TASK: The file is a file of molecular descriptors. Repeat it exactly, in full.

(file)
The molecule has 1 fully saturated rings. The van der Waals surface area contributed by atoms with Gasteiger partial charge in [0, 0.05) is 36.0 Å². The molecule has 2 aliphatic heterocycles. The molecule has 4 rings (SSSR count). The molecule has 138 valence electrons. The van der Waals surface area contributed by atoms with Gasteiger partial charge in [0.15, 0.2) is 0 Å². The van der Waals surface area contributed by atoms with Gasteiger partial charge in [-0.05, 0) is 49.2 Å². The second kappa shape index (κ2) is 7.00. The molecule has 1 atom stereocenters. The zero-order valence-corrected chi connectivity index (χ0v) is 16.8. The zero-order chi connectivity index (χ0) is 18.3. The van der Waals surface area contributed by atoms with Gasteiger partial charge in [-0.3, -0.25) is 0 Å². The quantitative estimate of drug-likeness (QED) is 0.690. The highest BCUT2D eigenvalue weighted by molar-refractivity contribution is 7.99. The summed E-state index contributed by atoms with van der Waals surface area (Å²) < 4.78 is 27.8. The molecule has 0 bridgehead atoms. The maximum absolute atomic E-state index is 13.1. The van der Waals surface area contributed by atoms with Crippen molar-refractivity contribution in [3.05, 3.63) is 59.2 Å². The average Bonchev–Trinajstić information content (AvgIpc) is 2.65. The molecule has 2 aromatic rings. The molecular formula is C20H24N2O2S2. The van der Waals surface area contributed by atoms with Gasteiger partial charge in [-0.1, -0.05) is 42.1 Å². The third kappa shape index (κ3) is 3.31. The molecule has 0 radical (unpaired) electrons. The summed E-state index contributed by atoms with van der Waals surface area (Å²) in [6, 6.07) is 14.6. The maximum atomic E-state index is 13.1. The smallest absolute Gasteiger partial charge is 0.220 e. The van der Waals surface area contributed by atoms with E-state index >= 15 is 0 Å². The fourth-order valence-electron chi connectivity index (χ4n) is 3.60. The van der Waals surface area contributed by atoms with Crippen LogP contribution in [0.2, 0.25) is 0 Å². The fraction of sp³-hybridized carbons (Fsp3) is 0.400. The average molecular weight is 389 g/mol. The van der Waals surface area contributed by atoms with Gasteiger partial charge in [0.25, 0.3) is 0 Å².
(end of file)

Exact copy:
The molecule has 1 fully saturated rings. The van der Waals surface area contributed by atoms with Gasteiger partial charge in [0, 0.05) is 36.0 Å². The molecule has 2 aliphatic heterocycles. The molecule has 4 rings (SSSR count). The molecule has 138 valence electrons. The van der Waals surface area contributed by atoms with Gasteiger partial charge in [0.15, 0.2) is 0 Å². The van der Waals surface area contributed by atoms with Gasteiger partial charge in [-0.05, 0) is 49.2 Å². The second kappa shape index (κ2) is 7.00. The molecule has 1 atom stereocenters. The zero-order valence-corrected chi connectivity index (χ0v) is 16.8. The zero-order chi connectivity index (χ0) is 18.3. The van der Waals surface area contributed by atoms with Gasteiger partial charge in [-0.3, -0.25) is 0 Å². The quantitative estimate of drug-likeness (QED) is 0.690. The highest BCUT2D eigenvalue weighted by molar-refractivity contribution is 7.99. The summed E-state index contributed by atoms with van der Waals surface area (Å²) < 4.78 is 27.8. The molecule has 0 bridgehead atoms. The maximum absolute atomic E-state index is 13.1. The van der Waals surface area contributed by atoms with Crippen molar-refractivity contribution in [3.05, 3.63) is 59.2 Å². The average Bonchev–Trinajstić information content (AvgIpc) is 2.65. The molecule has 2 aromatic rings. The molecular formula is C20H24N2O2S2. The van der Waals surface area contributed by atoms with Gasteiger partial charge in [-0.1, -0.05) is 42.1 Å². The third kappa shape index (κ3) is 3.31. The molecule has 0 radical (unpaired) electrons. The summed E-state index contributed by atoms with van der Waals surface area (Å²) in [6, 6.07) is 14.6. The maximum atomic E-state index is 13.1. The smallest absolute Gasteiger partial charge is 0.220 e. The van der Waals surface area contributed by atoms with E-state index >= 15 is 0 Å². The fourth-order valence-electron chi connectivity index (χ4n) is 3.60. The van der Waals surface area contributed by atoms with Crippen LogP contribution in [0.2, 0.25) is 0 Å². The fraction of sp³-hybridized carbons (Fsp3) is 0.400. The average molecular weight is 389 g/mol. The van der Waals surface area contributed by atoms with Gasteiger partial charge in [0.25, 0.3) is 0 Å².